One word that is synonym to womanhood for Indians would probably be the ‘bindi’. The idea behind realising the bindi as a red dot is believed to express the subtle emotions and maturity of the woman that persuades her to create things including a new life as well as her crude side, which is fierce, and has the ability to destroy everything around her, at the same time. In other words, the bindi or the red dot encompasses various faces of womanhood that, in spite of being so unique, is not acknowledged by men and most of the times not realised by women themselves.
The thought of celebrating womanhood persuaded artist Suresh T.R. to curate an exhibition that would comprise women artists only painting their persona, womanhood. The exhibition, Red Dot, organised by Prussian Blu Art Hub and going on at the Durbar Hall Art Gallery has works of 21 female artists from various parts of our country.
While some of the paintings depict the adventurous women and those who accomplish their dreams, others try to portray the emotional tangents. The artists whose works have been exhibited include Anagha S. Menon, Anitha Swaroop, Asha nair, Avantika, Bhavana, Darshini, Deepa, Diya Mohan, Ganga Suresh, Hema Bidre, Hiranmayi, Induja, Kiran Kudalkar, Marina Francis, Melinda Antonio Vivera, Sarah Mariyam Cecil, Shalini Ramdas, Shwetha Patel, Sindhu Vyshak and Sreekala Naren. What makes it even more special is the presence of the renowned American artist Rocio Perez, who is a muralist and an avid traveller, drawing mural paintings in various parts of India for many years now. According to the artist, it was amid her travels that she observed and tried to understand the women of India and how their course of work changes with region, yet the emotion each one holds in her heart surprisingly remains the same.
Sharing her thoughts about the idea behind Red Dot, Rocio says, “It is really wonderful to see that a group of women is using their talent to portray womanhood at large. These women, through their paintings, have tried to give shape and fill colours to almost all the emotions a woman has within her, yet many are unable to express them. These paintings are their voices.”
Rocio has exhibited six of her paintings at the show, all of them in the medium acrylic and charcoal and framed using sarees, which, according to her, helps in carrying the paintings easily. The artist says that the quality of women in India to happily lead their lives and having no qualms about it without even realising that it might not be the way they had dreamt of living their life, is what intrigued her to the core. “While my travels through India, I happened to talk to many women and was surprised to see and experience their positivity and perseverance towards life. Not all are the same. If some are struggling hard to feed their husbands and children once a day, some are trying hard to juggle work and home. There are married women, single moms, widows and those who chose to remain unmarried, but each one of them has a common link, the strong will power to face any obstacle for her loved ones. I felt this is a rare phenomenon that needed to be celebrated,” she says, adding that Red Dot is her first ever exhibition in India.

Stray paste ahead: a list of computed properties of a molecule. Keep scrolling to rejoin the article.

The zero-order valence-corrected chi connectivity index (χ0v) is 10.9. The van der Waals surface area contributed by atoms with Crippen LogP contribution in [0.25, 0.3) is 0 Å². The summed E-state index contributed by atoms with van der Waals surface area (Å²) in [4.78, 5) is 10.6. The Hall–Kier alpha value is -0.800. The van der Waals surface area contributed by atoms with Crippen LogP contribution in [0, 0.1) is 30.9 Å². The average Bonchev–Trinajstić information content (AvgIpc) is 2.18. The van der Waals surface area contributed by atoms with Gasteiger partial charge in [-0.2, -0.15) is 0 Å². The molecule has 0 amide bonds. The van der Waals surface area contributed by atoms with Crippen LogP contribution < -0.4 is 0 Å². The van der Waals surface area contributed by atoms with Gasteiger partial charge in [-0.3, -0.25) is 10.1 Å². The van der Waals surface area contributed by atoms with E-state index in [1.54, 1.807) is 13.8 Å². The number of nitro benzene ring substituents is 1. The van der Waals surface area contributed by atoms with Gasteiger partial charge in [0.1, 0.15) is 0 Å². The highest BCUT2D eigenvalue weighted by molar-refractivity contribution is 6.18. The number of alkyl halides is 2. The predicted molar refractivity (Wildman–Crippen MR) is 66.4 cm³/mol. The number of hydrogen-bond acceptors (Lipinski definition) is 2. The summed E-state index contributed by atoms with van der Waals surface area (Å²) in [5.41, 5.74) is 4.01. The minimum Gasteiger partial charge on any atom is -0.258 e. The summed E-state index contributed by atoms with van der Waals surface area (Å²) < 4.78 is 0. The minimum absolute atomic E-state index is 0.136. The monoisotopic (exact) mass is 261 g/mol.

The artist is all praise for the female artists starting from the age of 14 and adds that it was indeed an enlightening experience for her to collaborate with them and understand their craft from close proximity. She considers the opportunity to be one among the 21 artists as a privilege and hopes to come back to India for becoming a part of exhibitions more often.
Apart from the 48 paintings, Red Dot also has an installation, ‘Prathichaya’ by artist Shalini Ramdas. The installation made by carving twin mirrors showcases the duality in womanhood. Shalini shares her thoughts behind making the installation. “Prathichaya means image and by dedicating the installation to womanhood, I wanted to tell every woman out there that it is ‘you’ whom you are seeing, therefore I preferred to use mirrors. The pink portion reveals the calm and gentler side of a woman whereas the black one depicts her anger and the ability to destroy. The lines on this portion too are sharp when compared to the smooth ones on the other side,” she observes, adding that it was her conscious decision to give the installation a minimalistic yet deep approach.
The exhibition, which was inaugurated by Lakshmi Menon, founder of Wicksdom and co-founder of Chekutty, will go on till Sunday....